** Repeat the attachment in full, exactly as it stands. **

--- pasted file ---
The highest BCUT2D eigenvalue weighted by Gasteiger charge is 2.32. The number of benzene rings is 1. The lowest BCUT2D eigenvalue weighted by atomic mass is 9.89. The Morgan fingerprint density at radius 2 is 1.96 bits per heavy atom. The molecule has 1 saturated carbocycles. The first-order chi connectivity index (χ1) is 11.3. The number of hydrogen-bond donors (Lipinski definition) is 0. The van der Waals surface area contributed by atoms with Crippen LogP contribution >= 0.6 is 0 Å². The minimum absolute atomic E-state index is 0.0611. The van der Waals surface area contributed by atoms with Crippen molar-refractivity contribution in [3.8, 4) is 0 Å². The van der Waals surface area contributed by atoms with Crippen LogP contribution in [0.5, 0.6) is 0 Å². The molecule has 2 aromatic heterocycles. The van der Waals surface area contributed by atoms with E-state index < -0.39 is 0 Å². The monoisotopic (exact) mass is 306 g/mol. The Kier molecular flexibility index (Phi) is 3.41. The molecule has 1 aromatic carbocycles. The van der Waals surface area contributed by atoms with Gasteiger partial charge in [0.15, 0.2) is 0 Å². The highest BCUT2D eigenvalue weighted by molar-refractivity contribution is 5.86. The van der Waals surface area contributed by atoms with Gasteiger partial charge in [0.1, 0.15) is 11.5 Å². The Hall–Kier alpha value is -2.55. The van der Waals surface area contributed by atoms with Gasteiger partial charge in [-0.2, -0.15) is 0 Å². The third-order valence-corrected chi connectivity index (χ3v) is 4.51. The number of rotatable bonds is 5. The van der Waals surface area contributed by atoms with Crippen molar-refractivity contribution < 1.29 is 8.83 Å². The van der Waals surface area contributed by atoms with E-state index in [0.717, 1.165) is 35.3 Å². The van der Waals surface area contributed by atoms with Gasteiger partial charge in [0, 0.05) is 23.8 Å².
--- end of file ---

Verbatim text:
The highest BCUT2D eigenvalue weighted by Gasteiger charge is 2.32. The number of benzene rings is 1. The lowest BCUT2D eigenvalue weighted by atomic mass is 9.89. The Morgan fingerprint density at radius 2 is 1.96 bits per heavy atom. The molecule has 1 saturated carbocycles. The first-order chi connectivity index (χ1) is 11.3. The number of hydrogen-bond donors (Lipinski definition) is 0. The van der Waals surface area contributed by atoms with Crippen LogP contribution >= 0.6 is 0 Å². The minimum absolute atomic E-state index is 0.0611. The van der Waals surface area contributed by atoms with Crippen molar-refractivity contribution in [3.8, 4) is 0 Å². The van der Waals surface area contributed by atoms with Crippen LogP contribution in [0.5, 0.6) is 0 Å². The molecule has 2 aromatic heterocycles. The van der Waals surface area contributed by atoms with E-state index < -0.39 is 0 Å². The monoisotopic (exact) mass is 306 g/mol. The Kier molecular flexibility index (Phi) is 3.41. The molecule has 1 aromatic carbocycles. The van der Waals surface area contributed by atoms with Gasteiger partial charge in [0.15, 0.2) is 0 Å². The highest BCUT2D eigenvalue weighted by molar-refractivity contribution is 5.86. The van der Waals surface area contributed by atoms with Gasteiger partial charge in [0.1, 0.15) is 11.5 Å². The Hall–Kier alpha value is -2.55. The van der Waals surface area contributed by atoms with Gasteiger partial charge in [-0.2, -0.15) is 0 Å². The third-order valence-corrected chi connectivity index (χ3v) is 4.51. The number of rotatable bonds is 5. The van der Waals surface area contributed by atoms with Crippen molar-refractivity contribution < 1.29 is 8.83 Å². The van der Waals surface area contributed by atoms with E-state index in [0.717, 1.165) is 35.3 Å². The van der Waals surface area contributed by atoms with Gasteiger partial charge in [0, 0.05) is 23.8 Å².